“Well, I would say they do have a chance to draw a lot of votes from that space. As they have a chance to attract some of the supporters of the Christian Democrats, and perhaps even some of the Civic Democrat vote, the party does have good prospects. Unlike the Greens with their environmental agenda, the new party it is a relevant, right-wing political force.”
Shortly after the new party was presented to the public, an opinion poll suggested that as many as 40 percent of voters might support them in the coming election. I spoke to Jefim Fištejn, the managing editor of Prague-based Radio Free Europe/Radio Liberty. He says that although the reality might be more sober for the new party, their chances are very good.
“The Civic Democrats have recently shifted a little towards the centre and left some space to the right of themselves open to new subjects. So I think TOP 09 will probably get a share of the traditional Civic Democrat electorate, and partly also win-over former Green voters. Together, this will make if not the 40 percent – I think the figure is little exaggerated – but TOP will probably get enough votes to enter Parliament.”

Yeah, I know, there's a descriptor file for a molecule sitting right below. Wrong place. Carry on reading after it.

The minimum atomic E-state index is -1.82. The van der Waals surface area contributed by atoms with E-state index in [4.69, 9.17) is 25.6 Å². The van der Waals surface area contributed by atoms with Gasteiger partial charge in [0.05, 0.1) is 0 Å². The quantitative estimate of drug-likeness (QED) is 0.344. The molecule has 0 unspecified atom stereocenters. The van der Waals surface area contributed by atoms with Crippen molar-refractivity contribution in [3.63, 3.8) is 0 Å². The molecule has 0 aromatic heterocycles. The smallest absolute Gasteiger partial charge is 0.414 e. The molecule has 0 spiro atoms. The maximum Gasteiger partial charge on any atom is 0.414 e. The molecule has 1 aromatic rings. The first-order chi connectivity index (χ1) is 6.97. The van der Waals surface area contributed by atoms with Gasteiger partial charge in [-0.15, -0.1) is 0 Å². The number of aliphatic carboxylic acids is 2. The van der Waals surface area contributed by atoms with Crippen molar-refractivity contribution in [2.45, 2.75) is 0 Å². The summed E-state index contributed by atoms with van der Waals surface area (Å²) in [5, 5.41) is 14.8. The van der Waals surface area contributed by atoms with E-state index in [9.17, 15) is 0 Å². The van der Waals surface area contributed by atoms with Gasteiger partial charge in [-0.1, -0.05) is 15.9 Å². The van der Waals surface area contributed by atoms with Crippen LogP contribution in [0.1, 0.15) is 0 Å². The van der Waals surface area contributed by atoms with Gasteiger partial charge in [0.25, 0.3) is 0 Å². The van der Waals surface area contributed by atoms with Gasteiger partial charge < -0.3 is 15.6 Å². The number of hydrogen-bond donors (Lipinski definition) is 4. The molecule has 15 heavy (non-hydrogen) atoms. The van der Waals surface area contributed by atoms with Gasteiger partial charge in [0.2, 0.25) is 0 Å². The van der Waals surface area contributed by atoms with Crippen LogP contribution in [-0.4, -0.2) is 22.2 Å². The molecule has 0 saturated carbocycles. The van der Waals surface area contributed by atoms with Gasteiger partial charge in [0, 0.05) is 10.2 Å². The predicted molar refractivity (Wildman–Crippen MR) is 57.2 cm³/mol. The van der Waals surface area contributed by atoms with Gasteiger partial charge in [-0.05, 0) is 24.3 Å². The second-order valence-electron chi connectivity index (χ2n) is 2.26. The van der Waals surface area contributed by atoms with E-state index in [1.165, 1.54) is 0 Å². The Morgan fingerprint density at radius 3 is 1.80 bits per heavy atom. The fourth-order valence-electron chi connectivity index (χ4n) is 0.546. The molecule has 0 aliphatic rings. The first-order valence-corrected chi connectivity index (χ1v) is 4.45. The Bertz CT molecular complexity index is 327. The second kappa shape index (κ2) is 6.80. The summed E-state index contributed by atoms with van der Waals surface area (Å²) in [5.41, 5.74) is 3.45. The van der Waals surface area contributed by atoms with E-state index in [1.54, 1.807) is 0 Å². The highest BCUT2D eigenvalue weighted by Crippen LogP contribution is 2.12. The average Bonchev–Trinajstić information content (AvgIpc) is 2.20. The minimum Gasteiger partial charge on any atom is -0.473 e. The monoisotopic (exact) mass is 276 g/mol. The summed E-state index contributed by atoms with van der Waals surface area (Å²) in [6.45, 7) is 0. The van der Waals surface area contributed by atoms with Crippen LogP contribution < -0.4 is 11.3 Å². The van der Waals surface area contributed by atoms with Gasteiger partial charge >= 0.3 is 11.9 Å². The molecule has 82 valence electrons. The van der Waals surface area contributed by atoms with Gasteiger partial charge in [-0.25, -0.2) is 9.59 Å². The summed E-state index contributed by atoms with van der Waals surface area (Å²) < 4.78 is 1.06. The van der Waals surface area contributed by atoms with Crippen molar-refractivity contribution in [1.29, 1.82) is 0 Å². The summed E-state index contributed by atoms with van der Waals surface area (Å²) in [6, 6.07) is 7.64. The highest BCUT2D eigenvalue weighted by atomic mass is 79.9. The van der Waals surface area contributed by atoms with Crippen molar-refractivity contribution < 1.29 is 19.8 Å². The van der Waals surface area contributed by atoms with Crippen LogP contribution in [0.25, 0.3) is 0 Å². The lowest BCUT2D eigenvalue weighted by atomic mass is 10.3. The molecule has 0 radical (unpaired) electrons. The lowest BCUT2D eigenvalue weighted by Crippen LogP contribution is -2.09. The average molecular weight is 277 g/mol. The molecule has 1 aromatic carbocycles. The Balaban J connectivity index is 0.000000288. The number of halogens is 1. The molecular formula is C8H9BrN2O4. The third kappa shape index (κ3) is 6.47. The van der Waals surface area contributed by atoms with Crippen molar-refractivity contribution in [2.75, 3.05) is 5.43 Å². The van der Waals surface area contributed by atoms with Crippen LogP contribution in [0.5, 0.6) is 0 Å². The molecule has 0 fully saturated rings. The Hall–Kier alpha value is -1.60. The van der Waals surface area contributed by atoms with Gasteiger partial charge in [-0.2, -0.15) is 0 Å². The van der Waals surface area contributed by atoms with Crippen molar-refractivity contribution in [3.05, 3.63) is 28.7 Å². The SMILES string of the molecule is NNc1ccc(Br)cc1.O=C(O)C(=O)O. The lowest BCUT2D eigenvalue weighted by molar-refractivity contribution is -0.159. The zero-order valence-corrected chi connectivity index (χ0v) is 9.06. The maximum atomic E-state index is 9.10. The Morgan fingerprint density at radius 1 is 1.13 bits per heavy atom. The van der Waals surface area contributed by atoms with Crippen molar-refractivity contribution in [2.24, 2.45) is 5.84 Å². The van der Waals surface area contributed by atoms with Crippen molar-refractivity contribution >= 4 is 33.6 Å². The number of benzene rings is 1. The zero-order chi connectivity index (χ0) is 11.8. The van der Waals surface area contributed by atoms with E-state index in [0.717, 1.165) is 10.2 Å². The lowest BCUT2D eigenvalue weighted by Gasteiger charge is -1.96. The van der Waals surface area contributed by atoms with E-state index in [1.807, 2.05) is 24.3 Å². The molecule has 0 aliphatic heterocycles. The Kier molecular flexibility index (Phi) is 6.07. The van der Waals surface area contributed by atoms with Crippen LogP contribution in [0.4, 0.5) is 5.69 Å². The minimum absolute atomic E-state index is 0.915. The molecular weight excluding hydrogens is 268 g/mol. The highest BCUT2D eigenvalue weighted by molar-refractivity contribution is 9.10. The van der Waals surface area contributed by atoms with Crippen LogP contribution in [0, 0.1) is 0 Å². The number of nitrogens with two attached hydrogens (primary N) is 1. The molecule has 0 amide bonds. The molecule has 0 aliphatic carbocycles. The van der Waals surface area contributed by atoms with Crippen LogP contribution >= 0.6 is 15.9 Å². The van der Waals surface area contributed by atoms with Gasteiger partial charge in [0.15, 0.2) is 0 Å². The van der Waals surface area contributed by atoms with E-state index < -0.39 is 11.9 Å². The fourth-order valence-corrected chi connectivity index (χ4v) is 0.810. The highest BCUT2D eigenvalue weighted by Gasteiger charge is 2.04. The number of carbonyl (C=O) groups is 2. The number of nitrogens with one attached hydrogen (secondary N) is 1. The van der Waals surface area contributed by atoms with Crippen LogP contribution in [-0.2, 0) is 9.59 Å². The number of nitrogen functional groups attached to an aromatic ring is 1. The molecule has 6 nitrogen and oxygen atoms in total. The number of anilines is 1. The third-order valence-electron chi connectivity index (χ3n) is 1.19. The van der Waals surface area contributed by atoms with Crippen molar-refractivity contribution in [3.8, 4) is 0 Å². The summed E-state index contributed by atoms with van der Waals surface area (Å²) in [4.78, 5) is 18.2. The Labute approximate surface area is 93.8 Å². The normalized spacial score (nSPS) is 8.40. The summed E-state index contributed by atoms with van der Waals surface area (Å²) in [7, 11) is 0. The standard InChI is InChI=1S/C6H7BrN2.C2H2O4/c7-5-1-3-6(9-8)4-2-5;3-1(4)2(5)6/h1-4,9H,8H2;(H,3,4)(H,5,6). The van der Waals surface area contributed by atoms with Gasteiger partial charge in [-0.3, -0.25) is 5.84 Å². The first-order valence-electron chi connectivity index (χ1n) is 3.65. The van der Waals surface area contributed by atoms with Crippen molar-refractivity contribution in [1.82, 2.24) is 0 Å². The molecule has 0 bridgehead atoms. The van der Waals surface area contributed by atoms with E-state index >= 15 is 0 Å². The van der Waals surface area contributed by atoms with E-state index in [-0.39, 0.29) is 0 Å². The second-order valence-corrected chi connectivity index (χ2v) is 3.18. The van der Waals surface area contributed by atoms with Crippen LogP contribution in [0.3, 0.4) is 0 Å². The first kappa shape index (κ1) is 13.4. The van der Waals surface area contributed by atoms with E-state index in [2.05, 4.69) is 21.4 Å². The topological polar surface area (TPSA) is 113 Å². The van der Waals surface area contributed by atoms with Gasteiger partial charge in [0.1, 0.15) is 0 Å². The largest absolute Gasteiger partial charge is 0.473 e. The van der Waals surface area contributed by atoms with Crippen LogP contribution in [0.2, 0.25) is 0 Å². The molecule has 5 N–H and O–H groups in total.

Analyzing these extraordinarily positive ratings, one Czech magazine asked – what is it that TOP 09 has and others don’t? The answer was – the new party has Karel Schwarzenberg. The former foreign minister, nominated by the Greens, and one of the country’s most popular politicians linked up with Miroslav Kalousek and became the party’s leader. The move surprised many, but not all. Bohumil Doležal again.
“Frankly speaking, I was not surprised. From Mr Kalousek’s point of view, it’s a clever move which opens the party to unaffiliated voters who are not left-wing but will never vote for the Civic Democrats. As far as Mr Schwarzenberg is concerned, I think he acted both properly and pragmatically. As long as the Greens party stood a chance – that is until the election to the European Parliament – he stood by them, and as soon as it turned out that it was all over for the Greens, he joined Mr Kalousek.”
Mr Doležal also points out that the possible success of the new party could create serious problems both for the Christian Democrats and the dominant Civic Democrats, who are struggling to deal with tensions inside their own party.